Ironically, Martinez was a recovering alcoholic and an outspoken opponent of drunk driving. He played an integral role in Albuquerque’s hip-hop scene, had embarked on two European tours, represented New Mexico at The Power Shift environmental activism event and performed alongside such acts as Dilated Peoples, Blackalicious, De La Soul and KRS-ONE. He’s also appeared live on KSUT. His latest album was set to drop today (Thur., Nov. 7).
KSUT hosts its 26th annual Members’ Party & Silent Auction from 5:30-9:30 p.m. Saturday
at the Ska Brewing World Headquarters. The $25 admission includes complimentary Ska brews, wines courtesy Liquor World, appetizers from Durangourmet and desserts from Baked. As always hundreds of items are available in the silent auction, including lift tickets, concert & dining pairings, outdoor gear, artwork, home improvement gift certificates, music packages and much more. A few highlights include an Alpacka raft, a Purgatory season pass, an overnight stay at Dunton Hot Springs and a weeklong Mexican vacation. Tickets are available at ksut.org or at the door.
Durango Snowboard Outreach Society (SOS) and Absinthe Films premieres “Isle of Snow” at 6:30 and 8:30 p.m. tonight at the Animas City Theatre. The event is a fundraiser for Durango SOS Outreach and also serves as a kick-off for the winter season, with an auction and winter outdoor gear giveaways. SOS has offered programs to local youth in partnership with Purgatory and Durango School District 9-R since 2004. It offers op-
portunities to explore outdoor recreation and provides mentorship with leadership and life-skills training. All returning middle school and high school participants are given a Purgatory season pass if they show effort in school. Students who participate for five years are given the opportunity to become mentors themselves and lead in community service.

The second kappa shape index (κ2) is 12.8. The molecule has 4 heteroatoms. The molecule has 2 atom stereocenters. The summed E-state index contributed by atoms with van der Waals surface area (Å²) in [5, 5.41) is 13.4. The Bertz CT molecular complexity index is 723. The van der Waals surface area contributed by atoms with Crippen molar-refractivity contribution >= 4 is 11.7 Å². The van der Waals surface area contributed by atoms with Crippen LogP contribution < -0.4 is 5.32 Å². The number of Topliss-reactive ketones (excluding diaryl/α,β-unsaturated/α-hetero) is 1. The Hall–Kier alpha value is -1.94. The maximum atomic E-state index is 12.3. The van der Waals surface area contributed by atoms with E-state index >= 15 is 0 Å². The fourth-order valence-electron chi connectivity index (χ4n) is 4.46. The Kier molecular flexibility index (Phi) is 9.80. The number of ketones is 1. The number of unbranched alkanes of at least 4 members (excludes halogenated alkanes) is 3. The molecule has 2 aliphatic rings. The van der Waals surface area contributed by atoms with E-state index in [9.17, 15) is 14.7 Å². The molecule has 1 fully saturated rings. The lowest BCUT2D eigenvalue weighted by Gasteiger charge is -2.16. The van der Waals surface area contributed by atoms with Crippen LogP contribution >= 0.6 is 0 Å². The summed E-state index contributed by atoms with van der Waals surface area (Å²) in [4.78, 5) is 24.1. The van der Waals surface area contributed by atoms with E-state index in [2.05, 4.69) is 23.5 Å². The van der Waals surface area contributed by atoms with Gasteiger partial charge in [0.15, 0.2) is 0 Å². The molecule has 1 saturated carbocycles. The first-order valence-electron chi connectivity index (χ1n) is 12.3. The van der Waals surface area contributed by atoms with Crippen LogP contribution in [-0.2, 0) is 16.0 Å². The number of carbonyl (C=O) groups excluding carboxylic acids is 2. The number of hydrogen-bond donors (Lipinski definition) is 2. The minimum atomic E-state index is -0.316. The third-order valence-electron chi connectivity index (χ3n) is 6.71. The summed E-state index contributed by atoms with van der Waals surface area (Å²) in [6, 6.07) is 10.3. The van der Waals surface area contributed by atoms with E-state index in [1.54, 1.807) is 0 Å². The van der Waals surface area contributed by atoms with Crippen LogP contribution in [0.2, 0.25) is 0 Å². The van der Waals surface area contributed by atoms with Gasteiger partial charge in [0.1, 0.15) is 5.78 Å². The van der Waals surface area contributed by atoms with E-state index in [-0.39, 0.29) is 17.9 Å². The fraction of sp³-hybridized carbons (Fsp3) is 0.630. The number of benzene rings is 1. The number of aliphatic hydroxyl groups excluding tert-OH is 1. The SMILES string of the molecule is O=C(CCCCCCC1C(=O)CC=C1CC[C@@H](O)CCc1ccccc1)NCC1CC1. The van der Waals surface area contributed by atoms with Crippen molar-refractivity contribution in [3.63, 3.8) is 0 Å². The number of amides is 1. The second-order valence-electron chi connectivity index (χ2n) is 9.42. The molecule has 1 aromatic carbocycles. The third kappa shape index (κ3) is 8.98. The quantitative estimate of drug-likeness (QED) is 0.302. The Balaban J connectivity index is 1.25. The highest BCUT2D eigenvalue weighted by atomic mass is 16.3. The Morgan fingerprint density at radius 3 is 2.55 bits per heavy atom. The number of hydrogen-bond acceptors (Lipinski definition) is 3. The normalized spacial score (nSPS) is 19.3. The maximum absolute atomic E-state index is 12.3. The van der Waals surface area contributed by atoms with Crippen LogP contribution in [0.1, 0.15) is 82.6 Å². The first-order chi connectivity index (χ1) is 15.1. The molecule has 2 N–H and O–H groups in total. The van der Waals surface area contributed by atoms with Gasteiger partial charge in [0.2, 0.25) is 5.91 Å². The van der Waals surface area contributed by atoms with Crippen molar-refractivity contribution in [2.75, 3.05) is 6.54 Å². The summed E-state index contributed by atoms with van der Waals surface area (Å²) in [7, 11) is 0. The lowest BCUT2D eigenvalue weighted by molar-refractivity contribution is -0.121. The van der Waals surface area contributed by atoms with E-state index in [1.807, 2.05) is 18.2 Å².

A sure sign of end times: Lawn Chair Kings play their final date of 2019 at 7 p.m. Friday, when they travel to downtown Cortez to play Wild Edge Brewing.
3rd Ave. Arts continues its recital series with Danzas del Toro y Lobos at 7 p.m. Friday at St. Mark’s Episcopal Church. The Petroglyph String Quartet performs an adventurous evening of dance through the Iberian Peninsula and beyond. Tango with them as they present music full of sultry passion, dodging bulls and machismo bravado and finish across the Atlantic for a party, Brazilian style. Formed in Albuquerque in 2014, the Petroglyph String Quartet includes violinists Michael Aller-heiligen and Yakima Fernandez, violist Karl Winkler and cellist Anastasia Nellos. All are members of the San Juan Symphony and have performed with the Santa Fe Pro Musica, Santa Fe Symphony, New Mexico Philharmonic and other regional groups.
Also of note: Sunny & the Whiskey Machine bring the twang to Ska Brewing at 5 p.m. tonight; the Garrett Young Collective plays the 11th Street Station at 7 p.m. Saturday; and Black Velvet has a pair of dates, including a trio performance at 7 p.m. Friday at the Derailed Pour House and a duo gig at 6 p.m. Saturday at the Seven Rivers Steakhouse at the Sky Ute Casino.
Won’t you get hip to this timely tip? Email me at firstname.lastname@example.org.